A recent study has revealed that many multi-storey temples in the country are highly vulnerable to earthquakes. The study published in Engineering Structures, a reputed British journal, was jointly conducted by Dr Bijaya Jaishi of the Department of Roads and Professor Prem Nath Maskey of the Institute of Engineering. The researchers found that the multi-storey temples are likely to break up right from the middle in the event of an earthquake. As per their study, loose joints, unsupported walls and large numbers of windows make the temples especially prone to quakes.
But the temples might still be saved at minimal costs if some of their weaker structures are repaired and reinforced immediately. Among the inexpensive methods suggested by the study are building additional walls to support the old pillars, strengthening the joints and reconfiguring the wooden pillars.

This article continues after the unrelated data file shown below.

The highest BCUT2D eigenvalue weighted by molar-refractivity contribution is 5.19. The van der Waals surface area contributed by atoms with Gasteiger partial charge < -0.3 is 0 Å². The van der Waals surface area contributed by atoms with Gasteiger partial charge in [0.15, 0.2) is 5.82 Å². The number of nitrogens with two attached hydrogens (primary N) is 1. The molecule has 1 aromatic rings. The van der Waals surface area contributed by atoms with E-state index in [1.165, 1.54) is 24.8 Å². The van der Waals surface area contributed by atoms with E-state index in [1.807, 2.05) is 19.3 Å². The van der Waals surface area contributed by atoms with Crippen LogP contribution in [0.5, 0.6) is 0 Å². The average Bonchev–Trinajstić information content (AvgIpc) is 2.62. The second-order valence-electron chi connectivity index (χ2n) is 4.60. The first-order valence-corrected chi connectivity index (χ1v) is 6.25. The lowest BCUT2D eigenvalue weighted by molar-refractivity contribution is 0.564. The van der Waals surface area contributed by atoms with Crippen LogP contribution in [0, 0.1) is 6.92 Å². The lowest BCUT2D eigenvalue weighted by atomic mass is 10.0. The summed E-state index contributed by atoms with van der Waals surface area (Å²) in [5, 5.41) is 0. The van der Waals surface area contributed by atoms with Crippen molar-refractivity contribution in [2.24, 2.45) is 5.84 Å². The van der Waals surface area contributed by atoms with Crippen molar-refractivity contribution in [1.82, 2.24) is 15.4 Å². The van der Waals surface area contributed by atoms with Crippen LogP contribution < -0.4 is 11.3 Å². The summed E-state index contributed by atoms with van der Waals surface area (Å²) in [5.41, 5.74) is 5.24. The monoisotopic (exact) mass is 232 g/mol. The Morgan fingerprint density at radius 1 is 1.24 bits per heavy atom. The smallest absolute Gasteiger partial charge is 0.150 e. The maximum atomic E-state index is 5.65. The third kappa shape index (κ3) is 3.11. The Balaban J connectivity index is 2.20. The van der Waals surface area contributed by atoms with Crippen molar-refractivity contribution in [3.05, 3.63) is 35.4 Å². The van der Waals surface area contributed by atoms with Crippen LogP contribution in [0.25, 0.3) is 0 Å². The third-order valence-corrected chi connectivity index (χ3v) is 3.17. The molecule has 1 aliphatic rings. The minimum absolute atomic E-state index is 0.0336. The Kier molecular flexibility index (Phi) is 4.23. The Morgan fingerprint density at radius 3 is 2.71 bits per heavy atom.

Most of the multi-storey temples are located in the UNESCO-designated World Heritage Sites inside the Kathmandu Valley. Hence, they are not only the treasures of Nepal, but of the world in general. This stresses the urgency of preserving and strengthening these cultural monuments. Retrofitting, if feasible, might also be employed to add strength to their structure. It also makes a lot of economic sense to do so as these ancient monuments are a major tourist attraction in the country.